Opposing Effects of Fasting Metabolism on Tissue Tolerance in Bacterial and Viral Inflammation

Cell. 2016 Sep 8;166(6):1512-1525.e12. doi: 10.1016/j.cell.2016.07.026.


Acute infections are associated with a set of stereotypic behavioral responses, including anorexia, lethargy, and social withdrawal. Although these so-called sickness behaviors are the most common and familiar symptoms of infections, their roles in host defense are largely unknown. Here, we investigated the role of anorexia in models of bacterial and viral infections. We found that anorexia was protective while nutritional supplementation was detrimental in bacterial sepsis. Furthermore, glucose was necessary and sufficient for these effects. In contrast, nutritional supplementation protected against mortality from influenza infection and viral sepsis, whereas blocking glucose utilization was lethal. In both bacterial and viral models, these effects were largely independent of pathogen load and magnitude of inflammation. Instead, we identify opposing metabolic requirements tied to cellular stress adaptations critical for tolerance of differential inflammatory states. VIDEO ABSTRACT.

Publication types

  • Research Support, N.I.H., Extramural
  • Research Support, Non-U.S. Gov't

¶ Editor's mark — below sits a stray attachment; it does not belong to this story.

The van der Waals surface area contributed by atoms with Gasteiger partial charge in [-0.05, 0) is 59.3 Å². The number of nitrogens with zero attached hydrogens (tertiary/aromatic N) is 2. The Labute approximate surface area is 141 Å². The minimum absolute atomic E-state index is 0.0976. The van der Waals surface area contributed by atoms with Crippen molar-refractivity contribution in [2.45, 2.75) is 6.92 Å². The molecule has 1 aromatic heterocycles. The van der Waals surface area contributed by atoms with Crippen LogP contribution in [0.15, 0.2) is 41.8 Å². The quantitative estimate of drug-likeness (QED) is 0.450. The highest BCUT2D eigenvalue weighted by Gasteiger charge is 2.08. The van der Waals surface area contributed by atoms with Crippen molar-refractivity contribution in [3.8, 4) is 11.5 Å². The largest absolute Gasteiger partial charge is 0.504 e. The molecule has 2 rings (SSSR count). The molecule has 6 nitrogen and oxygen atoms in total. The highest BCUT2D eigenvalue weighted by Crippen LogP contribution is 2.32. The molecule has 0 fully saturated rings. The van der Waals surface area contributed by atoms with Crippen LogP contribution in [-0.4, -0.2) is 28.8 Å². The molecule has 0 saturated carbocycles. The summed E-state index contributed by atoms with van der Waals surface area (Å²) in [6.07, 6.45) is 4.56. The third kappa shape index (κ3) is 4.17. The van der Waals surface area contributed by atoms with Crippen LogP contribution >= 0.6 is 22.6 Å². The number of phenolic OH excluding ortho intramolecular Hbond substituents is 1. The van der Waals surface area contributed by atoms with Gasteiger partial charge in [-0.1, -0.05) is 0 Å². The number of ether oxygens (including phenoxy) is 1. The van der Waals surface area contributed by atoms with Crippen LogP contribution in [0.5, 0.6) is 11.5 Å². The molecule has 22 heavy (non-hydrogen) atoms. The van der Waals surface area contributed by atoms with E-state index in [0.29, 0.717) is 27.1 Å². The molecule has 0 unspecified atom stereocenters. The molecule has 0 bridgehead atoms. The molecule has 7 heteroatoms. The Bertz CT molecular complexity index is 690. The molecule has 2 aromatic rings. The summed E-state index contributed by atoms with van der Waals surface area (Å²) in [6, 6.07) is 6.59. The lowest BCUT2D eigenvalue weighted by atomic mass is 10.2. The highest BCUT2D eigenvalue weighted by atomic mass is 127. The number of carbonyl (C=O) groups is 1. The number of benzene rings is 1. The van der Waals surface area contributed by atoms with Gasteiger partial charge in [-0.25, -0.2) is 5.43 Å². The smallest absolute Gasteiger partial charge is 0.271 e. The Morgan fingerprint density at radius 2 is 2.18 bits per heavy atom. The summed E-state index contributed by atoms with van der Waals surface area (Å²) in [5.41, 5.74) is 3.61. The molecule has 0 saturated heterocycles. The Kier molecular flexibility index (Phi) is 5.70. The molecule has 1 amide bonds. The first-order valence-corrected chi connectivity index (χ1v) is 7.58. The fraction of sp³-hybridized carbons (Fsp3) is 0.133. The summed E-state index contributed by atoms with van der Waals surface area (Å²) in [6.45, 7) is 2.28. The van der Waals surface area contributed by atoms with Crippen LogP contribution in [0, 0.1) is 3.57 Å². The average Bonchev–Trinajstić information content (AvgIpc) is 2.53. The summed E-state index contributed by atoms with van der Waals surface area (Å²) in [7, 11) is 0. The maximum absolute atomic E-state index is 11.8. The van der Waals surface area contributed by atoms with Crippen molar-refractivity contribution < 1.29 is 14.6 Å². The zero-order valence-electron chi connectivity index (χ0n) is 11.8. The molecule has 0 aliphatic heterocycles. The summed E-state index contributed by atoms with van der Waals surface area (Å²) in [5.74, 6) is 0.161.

MeSH terms

  • Animals
  • Antimetabolites / therapeutic use
  • Cells, Cultured
  • Deoxyglucose / therapeutic use
  • Disease Management*
  • Fasting*
  • Glucose / administration & dosage
  • Glucose / metabolism*
  • Humans
  • Illness Behavior / physiology*
  • Inflammation
  • Influenza, Human / metabolism*
  • Influenza, Human / physiopathology
  • Influenza, Human / therapy
  • Lipopolysaccharides
  • Listeriosis / metabolism*
  • Listeriosis / mortality
  • Listeriosis / physiopathology
  • Listeriosis / therapy
  • Male
  • Mice
  • Mice, Inbred C57BL
  • Nutritional Support / adverse effects*
  • Poly I-C
  • Sepsis / chemically induced
  • Sepsis / prevention & control
  • Transcription Factor CHOP / metabolism


  • Antimetabolites
  • Lipopolysaccharides
  • Transcription Factor CHOP
  • Deoxyglucose
  • Glucose
  • Poly I-C